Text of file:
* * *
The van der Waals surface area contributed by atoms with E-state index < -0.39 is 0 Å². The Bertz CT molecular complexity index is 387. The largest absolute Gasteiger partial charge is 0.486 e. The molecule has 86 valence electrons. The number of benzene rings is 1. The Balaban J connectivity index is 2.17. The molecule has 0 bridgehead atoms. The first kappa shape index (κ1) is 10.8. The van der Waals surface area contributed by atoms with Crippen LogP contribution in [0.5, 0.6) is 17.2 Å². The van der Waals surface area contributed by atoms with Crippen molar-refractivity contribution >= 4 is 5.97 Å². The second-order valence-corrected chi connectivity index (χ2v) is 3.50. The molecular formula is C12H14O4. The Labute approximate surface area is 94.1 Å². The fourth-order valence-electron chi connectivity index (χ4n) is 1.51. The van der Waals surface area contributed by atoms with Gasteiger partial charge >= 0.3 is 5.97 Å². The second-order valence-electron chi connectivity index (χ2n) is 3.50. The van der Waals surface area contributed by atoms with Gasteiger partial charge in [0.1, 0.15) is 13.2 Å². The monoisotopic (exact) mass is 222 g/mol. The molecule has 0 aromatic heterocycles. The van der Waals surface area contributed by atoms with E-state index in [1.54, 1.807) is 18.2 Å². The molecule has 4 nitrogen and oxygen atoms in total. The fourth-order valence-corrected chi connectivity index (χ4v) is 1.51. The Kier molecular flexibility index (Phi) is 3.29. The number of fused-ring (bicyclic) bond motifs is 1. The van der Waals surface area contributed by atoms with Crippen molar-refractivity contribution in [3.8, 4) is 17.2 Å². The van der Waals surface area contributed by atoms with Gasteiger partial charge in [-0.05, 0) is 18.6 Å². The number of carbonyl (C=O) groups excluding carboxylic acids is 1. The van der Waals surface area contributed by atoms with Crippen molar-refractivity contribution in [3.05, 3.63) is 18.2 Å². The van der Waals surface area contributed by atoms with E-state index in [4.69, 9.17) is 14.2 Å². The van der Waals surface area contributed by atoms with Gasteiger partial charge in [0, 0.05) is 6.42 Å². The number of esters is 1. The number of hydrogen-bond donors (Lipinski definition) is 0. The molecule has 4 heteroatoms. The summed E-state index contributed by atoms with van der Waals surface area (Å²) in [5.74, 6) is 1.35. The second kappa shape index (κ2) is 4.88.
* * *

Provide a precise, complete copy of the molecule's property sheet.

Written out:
The van der Waals surface area contributed by atoms with E-state index < -0.39 is 0 Å². The Bertz CT molecular complexity index is 387. The largest absolute Gasteiger partial charge is 0.486 e. The molecule has 86 valence electrons. The number of benzene rings is 1. The Balaban J connectivity index is 2.17. The molecule has 0 bridgehead atoms. The first kappa shape index (κ1) is 10.8. The van der Waals surface area contributed by atoms with Crippen LogP contribution in [0.5, 0.6) is 17.2 Å². The van der Waals surface area contributed by atoms with Crippen molar-refractivity contribution >= 4 is 5.97 Å². The second-order valence-corrected chi connectivity index (χ2v) is 3.50. The molecular formula is C12H14O4. The Labute approximate surface area is 94.1 Å². The fourth-order valence-electron chi connectivity index (χ4n) is 1.51. The van der Waals surface area contributed by atoms with Gasteiger partial charge >= 0.3 is 5.97 Å². The second-order valence-electron chi connectivity index (χ2n) is 3.50. The van der Waals surface area contributed by atoms with Gasteiger partial charge in [0.1, 0.15) is 13.2 Å². The monoisotopic (exact) mass is 222 g/mol. The molecule has 0 aromatic heterocycles. The van der Waals surface area contributed by atoms with E-state index in [1.54, 1.807) is 18.2 Å². The molecule has 4 nitrogen and oxygen atoms in total. The fourth-order valence-corrected chi connectivity index (χ4v) is 1.51. The Kier molecular flexibility index (Phi) is 3.29. The number of fused-ring (bicyclic) bond motifs is 1. The van der Waals surface area contributed by atoms with Crippen molar-refractivity contribution in [3.8, 4) is 17.2 Å². The van der Waals surface area contributed by atoms with Gasteiger partial charge in [-0.05, 0) is 18.6 Å². The number of carbonyl (C=O) groups excluding carboxylic acids is 1. The van der Waals surface area contributed by atoms with Crippen molar-refractivity contribution in [3.05, 3.63) is 18.2 Å². The van der Waals surface area contributed by atoms with E-state index in [4.69, 9.17) is 14.2 Å². The van der Waals surface area contributed by atoms with Gasteiger partial charge in [0, 0.05) is 6.42 Å². The number of esters is 1. The number of hydrogen-bond donors (Lipinski definition) is 0. The molecule has 4 heteroatoms. The summed E-state index contributed by atoms with van der Waals surface area (Å²) in [5.74, 6) is 1.35. The second kappa shape index (κ2) is 4.88.